Safe Food for Cats
Most food made for humans is unhealthy for cats. People like adding sugar, salt, and fats to meals, often in unhealthy quantities. When preparing treats for your cat, avoid adding any spices, oils, or additives. Plain food is the best option, but what items can you serve?
With a short intestinal tract that efficiently processes animal proteins, a cat is designed to consume meats rather than protein from plants. Beef, chicken, turkey, and lamb are excellent choices for cat treats. If you’re cooking meat for the family, set aside some unseasoned strips of meat for your cat to enjoy. Be sure to remove any small bones and fat pieces and cook the meat thoroughly to prevent a foodborne illness. After allowing the meat to cool, dice it up into small pieces, so it’s easy for your cat to digest.
Leave the plate of sushi for your human guests, but you can cook fish, shrimp, and other seafood for your cat. Seafood is loaded with omega fatty acids that benefit the animal’s eyesight and reduce the chances of heart disorders, arthritis, and kidney disease. Processed seafood meals that have spicy marinades and battered coatings should not be fed to cats, but fresh seafood that’s properly cooked is a healthy addition to the furball’s diet.
Eggs are an excellent source of protein for your cat but ensure that the eggs are cooked before serving them. Raw eggs can contain salmonella, and the bacteria can make humans and pets sick. Although eggs contain protein, they also have high fat levels in the yolk. If your cat is overweight, you can feed it cooked egg whites to reduce the fat content. Before adding eggs to your cat’s food, consult your veterinarian. The recommended portion size of cooked eggs added to cat food is approximately one tablespoon.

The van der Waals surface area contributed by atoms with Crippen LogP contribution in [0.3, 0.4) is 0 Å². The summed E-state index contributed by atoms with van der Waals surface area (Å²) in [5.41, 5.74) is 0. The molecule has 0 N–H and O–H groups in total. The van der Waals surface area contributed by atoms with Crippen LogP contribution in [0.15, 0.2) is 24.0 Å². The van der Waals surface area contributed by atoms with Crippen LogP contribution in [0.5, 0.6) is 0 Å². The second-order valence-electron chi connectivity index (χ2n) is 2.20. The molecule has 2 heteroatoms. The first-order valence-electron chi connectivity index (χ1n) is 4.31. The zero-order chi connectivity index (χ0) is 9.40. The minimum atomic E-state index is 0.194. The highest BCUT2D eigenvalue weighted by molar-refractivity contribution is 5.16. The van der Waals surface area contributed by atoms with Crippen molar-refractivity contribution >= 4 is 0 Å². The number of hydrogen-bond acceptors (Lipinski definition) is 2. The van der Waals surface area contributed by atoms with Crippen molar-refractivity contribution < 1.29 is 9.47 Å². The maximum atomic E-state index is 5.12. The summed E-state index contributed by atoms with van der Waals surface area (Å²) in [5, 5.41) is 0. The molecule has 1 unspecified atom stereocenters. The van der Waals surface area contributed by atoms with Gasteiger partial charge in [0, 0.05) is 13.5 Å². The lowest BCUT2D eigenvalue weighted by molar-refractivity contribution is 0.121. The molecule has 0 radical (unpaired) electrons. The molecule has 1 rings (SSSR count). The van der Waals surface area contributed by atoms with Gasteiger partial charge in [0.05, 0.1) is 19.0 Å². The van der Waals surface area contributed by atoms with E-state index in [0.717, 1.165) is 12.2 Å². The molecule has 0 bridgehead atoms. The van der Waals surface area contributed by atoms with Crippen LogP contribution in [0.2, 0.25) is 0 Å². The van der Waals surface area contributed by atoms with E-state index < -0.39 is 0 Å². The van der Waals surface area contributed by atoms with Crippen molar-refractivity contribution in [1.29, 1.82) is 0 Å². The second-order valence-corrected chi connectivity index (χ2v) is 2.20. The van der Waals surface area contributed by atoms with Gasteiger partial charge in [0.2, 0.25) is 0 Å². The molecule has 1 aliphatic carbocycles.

Vegetables and Fruit
Cats are more likely to consume vegetables than fruit, but some cats may stay clear of fruit and vegetables. Some of the safest fruit and vegetables to serve include:
Unlike humans, cats do not have sweet teeth. Berries and other fruits that are naturally sweet will probably not appeal to your cat’s taste buds, but a small serving of steamed vegetables is more appetizing. Before giving your cat vegetables, steam or boil them to make the food easier to digest. With fruit, remove all seeds and pits to prevent a choking hazard. Some fruits, like avocado, are toxic to felines and should be avoided.
Few cats are allergic to grains, but if your cat is sensitive to them, it’s best to avoid meals with grains. Like vegetables, grains should be cooked for cats for better digestion. Oats, polenta, couscous, and other small grains are high in protein and safe for your cat. However, grains should not be a primary source of protein. Meat and seafood are the recommended components of a healthy feline diet.